Today, of course, with recordings and easy travel, we have the real thing. The phenomenal violinist Roby Lakatos – a descendent of Janos Bihari – is probably the most celebrated of today's Gypsy performers and has joined up traditional songs with elements of modern jazz and also with classical orchestras. Meanwhile, Taraf de Haidouks tour all over the world and has appeared in a number of films. These are just the most famous examples of a rich, vigorous and still-evolving tradition.

It was partly a fascination with the impact of Gypsy violin music on classical that inspired my novel Hungarian Dances. And since the violinist Philippe Graffin made a CD to match it, a concert version of the book has somehow refused to go away. With the violinist and leader of the Northern Sinfonia, Bradley Creswick, and the pianist Margaret Fingerhut, we follow the story with music ranging from wild Dinicu numbers like The Lark to the sophistication of Debussy and Ravel. But it's Ernö von Dohnányi's Andante Rubato alla Zingaresca that I think holds the essence of the real thing and our response to it: that shivering, flexible, mesmeric magic and the intangible longing for a heart deeper and wilder than our own. White tulle is nowhere to be seen.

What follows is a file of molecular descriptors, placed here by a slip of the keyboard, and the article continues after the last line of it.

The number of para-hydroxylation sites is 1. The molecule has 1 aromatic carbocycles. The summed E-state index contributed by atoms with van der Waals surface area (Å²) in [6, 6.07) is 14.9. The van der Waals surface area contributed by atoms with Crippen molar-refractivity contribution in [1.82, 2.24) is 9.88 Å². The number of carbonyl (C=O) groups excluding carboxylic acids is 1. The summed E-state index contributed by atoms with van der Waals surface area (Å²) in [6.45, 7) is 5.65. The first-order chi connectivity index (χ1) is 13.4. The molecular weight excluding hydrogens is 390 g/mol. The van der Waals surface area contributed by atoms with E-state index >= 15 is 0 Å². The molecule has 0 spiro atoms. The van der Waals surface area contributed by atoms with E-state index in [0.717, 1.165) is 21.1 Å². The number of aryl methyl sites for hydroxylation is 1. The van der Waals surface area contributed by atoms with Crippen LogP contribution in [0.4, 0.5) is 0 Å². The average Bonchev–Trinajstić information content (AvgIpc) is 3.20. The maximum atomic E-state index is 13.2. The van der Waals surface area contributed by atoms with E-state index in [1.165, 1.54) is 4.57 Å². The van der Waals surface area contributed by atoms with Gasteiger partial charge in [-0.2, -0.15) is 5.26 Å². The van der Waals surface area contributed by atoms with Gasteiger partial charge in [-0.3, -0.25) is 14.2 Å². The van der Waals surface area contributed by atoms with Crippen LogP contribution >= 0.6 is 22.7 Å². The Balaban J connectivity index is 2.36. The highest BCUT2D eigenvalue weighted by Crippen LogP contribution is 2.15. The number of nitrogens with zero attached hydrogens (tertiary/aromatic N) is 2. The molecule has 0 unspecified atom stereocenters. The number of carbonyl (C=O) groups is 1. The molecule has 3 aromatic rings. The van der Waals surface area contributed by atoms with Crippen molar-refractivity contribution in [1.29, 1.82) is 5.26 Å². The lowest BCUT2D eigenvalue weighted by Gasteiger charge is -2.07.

Hungarian Dances, starring Bradley Creswick (violin) and Margaret Fingerhut (piano), with readings by Jessica Duchen: Potton Hall, Suffolk (01728 648265) 18 March; Old Swinford Hospital, Stourbridge (01384 817316) 22 March

Suggested Topics
Arts and Entertainment
Stewart Lee (Gavin Evans)

comedy

Arts and Entertainment
No half measures: ‘The Secret Life of the Pub’

Grace Dent on TV The Secret Life of the Pub is sexist, ageist and a breath of fresh air